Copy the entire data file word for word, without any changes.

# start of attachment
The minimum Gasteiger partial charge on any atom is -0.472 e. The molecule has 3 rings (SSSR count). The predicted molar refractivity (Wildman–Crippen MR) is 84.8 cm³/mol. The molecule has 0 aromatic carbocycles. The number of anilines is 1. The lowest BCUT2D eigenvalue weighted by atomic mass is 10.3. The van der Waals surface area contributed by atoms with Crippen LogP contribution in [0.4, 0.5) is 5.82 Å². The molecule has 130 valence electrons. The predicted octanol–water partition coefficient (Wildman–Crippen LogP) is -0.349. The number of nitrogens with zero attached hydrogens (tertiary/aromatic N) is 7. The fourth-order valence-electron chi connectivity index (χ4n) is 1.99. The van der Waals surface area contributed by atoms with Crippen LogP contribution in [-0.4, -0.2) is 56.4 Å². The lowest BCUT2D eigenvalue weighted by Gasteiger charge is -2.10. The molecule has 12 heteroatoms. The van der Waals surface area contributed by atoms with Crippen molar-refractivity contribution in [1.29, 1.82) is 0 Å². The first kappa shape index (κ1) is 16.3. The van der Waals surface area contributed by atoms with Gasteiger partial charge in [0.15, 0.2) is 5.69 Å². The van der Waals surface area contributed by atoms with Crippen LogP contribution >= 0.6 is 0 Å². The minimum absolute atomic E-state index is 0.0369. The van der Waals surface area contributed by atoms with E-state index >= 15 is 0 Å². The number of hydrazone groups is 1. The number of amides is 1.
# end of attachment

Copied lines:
The minimum Gasteiger partial charge on any atom is -0.472 e. The molecule has 3 rings (SSSR count). The predicted molar refractivity (Wildman–Crippen MR) is 84.8 cm³/mol. The molecule has 0 aromatic carbocycles. The number of anilines is 1. The lowest BCUT2D eigenvalue weighted by atomic mass is 10.3. The van der Waals surface area contributed by atoms with Crippen LogP contribution in [0.4, 0.5) is 5.82 Å². The molecule has 130 valence electrons. The predicted octanol–water partition coefficient (Wildman–Crippen LogP) is -0.349. The number of nitrogens with zero attached hydrogens (tertiary/aromatic N) is 7. The fourth-order valence-electron chi connectivity index (χ4n) is 1.99. The van der Waals surface area contributed by atoms with Crippen LogP contribution in [-0.4, -0.2) is 56.4 Å². The lowest BCUT2D eigenvalue weighted by Gasteiger charge is -2.10. The molecule has 12 heteroatoms. The van der Waals surface area contributed by atoms with Crippen molar-refractivity contribution in [1.29, 1.82) is 0 Å². The first kappa shape index (κ1) is 16.3. The van der Waals surface area contributed by atoms with Gasteiger partial charge in [0.15, 0.2) is 5.69 Å². The van der Waals surface area contributed by atoms with Crippen LogP contribution >= 0.6 is 0 Å². The minimum absolute atomic E-state index is 0.0369. The van der Waals surface area contributed by atoms with E-state index >= 15 is 0 Å². The number of hydrazone groups is 1. The number of amides is 1.